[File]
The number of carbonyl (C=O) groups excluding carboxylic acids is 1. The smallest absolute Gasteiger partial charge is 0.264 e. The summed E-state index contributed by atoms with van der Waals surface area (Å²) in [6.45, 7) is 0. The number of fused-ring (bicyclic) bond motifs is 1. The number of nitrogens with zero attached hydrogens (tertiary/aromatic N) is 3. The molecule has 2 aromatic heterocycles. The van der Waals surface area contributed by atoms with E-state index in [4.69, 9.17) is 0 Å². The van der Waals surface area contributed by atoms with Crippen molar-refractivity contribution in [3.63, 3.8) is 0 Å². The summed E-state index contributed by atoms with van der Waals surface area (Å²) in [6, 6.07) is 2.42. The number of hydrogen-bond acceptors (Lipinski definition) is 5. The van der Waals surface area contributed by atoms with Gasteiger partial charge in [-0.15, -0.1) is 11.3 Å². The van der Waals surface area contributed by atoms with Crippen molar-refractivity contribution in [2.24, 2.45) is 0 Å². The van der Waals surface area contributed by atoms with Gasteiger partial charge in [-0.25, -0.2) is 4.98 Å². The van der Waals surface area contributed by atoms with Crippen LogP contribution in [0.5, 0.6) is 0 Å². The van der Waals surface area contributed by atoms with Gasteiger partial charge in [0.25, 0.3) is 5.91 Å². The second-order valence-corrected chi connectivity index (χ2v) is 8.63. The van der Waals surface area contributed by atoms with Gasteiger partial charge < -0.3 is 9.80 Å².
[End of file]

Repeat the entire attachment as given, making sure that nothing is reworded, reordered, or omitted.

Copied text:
The number of carbonyl (C=O) groups excluding carboxylic acids is 1. The smallest absolute Gasteiger partial charge is 0.264 e. The summed E-state index contributed by atoms with van der Waals surface area (Å²) in [6.45, 7) is 0. The number of fused-ring (bicyclic) bond motifs is 1. The number of nitrogens with zero attached hydrogens (tertiary/aromatic N) is 3. The molecule has 2 aromatic heterocycles. The van der Waals surface area contributed by atoms with E-state index in [4.69, 9.17) is 0 Å². The van der Waals surface area contributed by atoms with Crippen molar-refractivity contribution in [3.63, 3.8) is 0 Å². The summed E-state index contributed by atoms with van der Waals surface area (Å²) in [6, 6.07) is 2.42. The number of hydrogen-bond acceptors (Lipinski definition) is 5. The van der Waals surface area contributed by atoms with Gasteiger partial charge in [-0.15, -0.1) is 11.3 Å². The van der Waals surface area contributed by atoms with Crippen molar-refractivity contribution in [2.24, 2.45) is 0 Å². The van der Waals surface area contributed by atoms with Gasteiger partial charge in [-0.25, -0.2) is 4.98 Å². The van der Waals surface area contributed by atoms with Crippen LogP contribution in [0.5, 0.6) is 0 Å². The van der Waals surface area contributed by atoms with Gasteiger partial charge in [0.25, 0.3) is 5.91 Å². The second-order valence-corrected chi connectivity index (χ2v) is 8.63. The van der Waals surface area contributed by atoms with Gasteiger partial charge < -0.3 is 9.80 Å².